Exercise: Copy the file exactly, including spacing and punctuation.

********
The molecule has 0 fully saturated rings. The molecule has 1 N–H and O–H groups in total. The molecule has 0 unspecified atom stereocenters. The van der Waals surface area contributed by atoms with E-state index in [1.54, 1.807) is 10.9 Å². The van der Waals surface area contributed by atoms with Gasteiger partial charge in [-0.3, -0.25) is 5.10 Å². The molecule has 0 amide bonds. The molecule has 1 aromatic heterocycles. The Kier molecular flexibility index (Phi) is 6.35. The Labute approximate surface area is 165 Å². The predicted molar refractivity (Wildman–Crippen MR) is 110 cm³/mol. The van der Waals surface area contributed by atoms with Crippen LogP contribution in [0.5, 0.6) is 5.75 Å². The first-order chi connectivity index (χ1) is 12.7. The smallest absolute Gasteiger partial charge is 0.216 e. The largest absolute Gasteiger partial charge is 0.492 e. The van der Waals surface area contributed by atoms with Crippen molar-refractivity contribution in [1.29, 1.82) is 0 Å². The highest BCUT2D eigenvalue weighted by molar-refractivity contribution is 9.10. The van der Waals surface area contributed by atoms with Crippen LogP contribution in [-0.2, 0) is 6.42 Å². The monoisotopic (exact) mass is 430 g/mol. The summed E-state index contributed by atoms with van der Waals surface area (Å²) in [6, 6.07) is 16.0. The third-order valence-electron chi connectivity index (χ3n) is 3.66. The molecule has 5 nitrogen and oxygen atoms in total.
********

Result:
The molecule has 0 fully saturated rings. The molecule has 1 N–H and O–H groups in total. The molecule has 0 unspecified atom stereocenters. The van der Waals surface area contributed by atoms with E-state index in [1.54, 1.807) is 10.9 Å². The van der Waals surface area contributed by atoms with Gasteiger partial charge in [-0.3, -0.25) is 5.10 Å². The molecule has 0 amide bonds. The molecule has 1 aromatic heterocycles. The Kier molecular flexibility index (Phi) is 6.35. The Labute approximate surface area is 165 Å². The predicted molar refractivity (Wildman–Crippen MR) is 110 cm³/mol. The van der Waals surface area contributed by atoms with Crippen LogP contribution in [0.5, 0.6) is 5.75 Å². The first-order chi connectivity index (χ1) is 12.7. The smallest absolute Gasteiger partial charge is 0.216 e. The largest absolute Gasteiger partial charge is 0.492 e. The van der Waals surface area contributed by atoms with Crippen molar-refractivity contribution in [1.29, 1.82) is 0 Å². The highest BCUT2D eigenvalue weighted by molar-refractivity contribution is 9.10. The van der Waals surface area contributed by atoms with Crippen LogP contribution in [-0.2, 0) is 6.42 Å². The monoisotopic (exact) mass is 430 g/mol. The summed E-state index contributed by atoms with van der Waals surface area (Å²) in [6, 6.07) is 16.0. The third-order valence-electron chi connectivity index (χ3n) is 3.66. The molecule has 5 nitrogen and oxygen atoms in total.